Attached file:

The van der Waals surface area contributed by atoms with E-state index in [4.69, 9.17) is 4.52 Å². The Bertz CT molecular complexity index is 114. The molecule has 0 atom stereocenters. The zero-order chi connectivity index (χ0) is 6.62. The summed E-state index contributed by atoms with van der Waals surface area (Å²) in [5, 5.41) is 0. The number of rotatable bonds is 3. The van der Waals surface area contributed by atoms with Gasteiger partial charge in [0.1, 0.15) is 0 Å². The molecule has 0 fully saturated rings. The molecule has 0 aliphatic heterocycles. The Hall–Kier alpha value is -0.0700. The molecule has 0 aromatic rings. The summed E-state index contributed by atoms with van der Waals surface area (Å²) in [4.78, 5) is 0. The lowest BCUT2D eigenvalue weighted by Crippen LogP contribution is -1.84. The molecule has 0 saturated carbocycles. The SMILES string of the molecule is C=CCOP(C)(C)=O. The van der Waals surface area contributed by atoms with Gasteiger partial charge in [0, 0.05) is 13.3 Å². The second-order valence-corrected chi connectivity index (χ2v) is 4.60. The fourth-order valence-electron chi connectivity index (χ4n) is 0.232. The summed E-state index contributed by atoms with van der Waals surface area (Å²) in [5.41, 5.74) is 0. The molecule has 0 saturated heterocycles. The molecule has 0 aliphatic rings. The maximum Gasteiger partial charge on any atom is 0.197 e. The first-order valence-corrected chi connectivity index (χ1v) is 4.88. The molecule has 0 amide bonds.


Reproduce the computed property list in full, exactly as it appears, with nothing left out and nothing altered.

The van der Waals surface area contributed by atoms with E-state index in [4.69, 9.17) is 4.52 Å². The Bertz CT molecular complexity index is 114. The molecule has 0 atom stereocenters. The zero-order chi connectivity index (χ0) is 6.62. The summed E-state index contributed by atoms with van der Waals surface area (Å²) in [5, 5.41) is 0. The number of rotatable bonds is 3. The van der Waals surface area contributed by atoms with Gasteiger partial charge in [0.1, 0.15) is 0 Å². The molecule has 0 fully saturated rings. The molecule has 0 aliphatic heterocycles. The Hall–Kier alpha value is -0.0700. The molecule has 0 aromatic rings. The summed E-state index contributed by atoms with van der Waals surface area (Å²) in [4.78, 5) is 0. The lowest BCUT2D eigenvalue weighted by Crippen LogP contribution is -1.84. The molecule has 0 saturated carbocycles. The SMILES string of the molecule is C=CCOP(C)(C)=O. The van der Waals surface area contributed by atoms with Gasteiger partial charge in [0, 0.05) is 13.3 Å². The second-order valence-corrected chi connectivity index (χ2v) is 4.60. The fourth-order valence-electron chi connectivity index (χ4n) is 0.232. The summed E-state index contributed by atoms with van der Waals surface area (Å²) in [5.41, 5.74) is 0. The molecule has 0 saturated heterocycles. The molecule has 0 aliphatic rings. The maximum Gasteiger partial charge on any atom is 0.197 e. The first-order valence-corrected chi connectivity index (χ1v) is 4.88. The molecule has 0 amide bonds.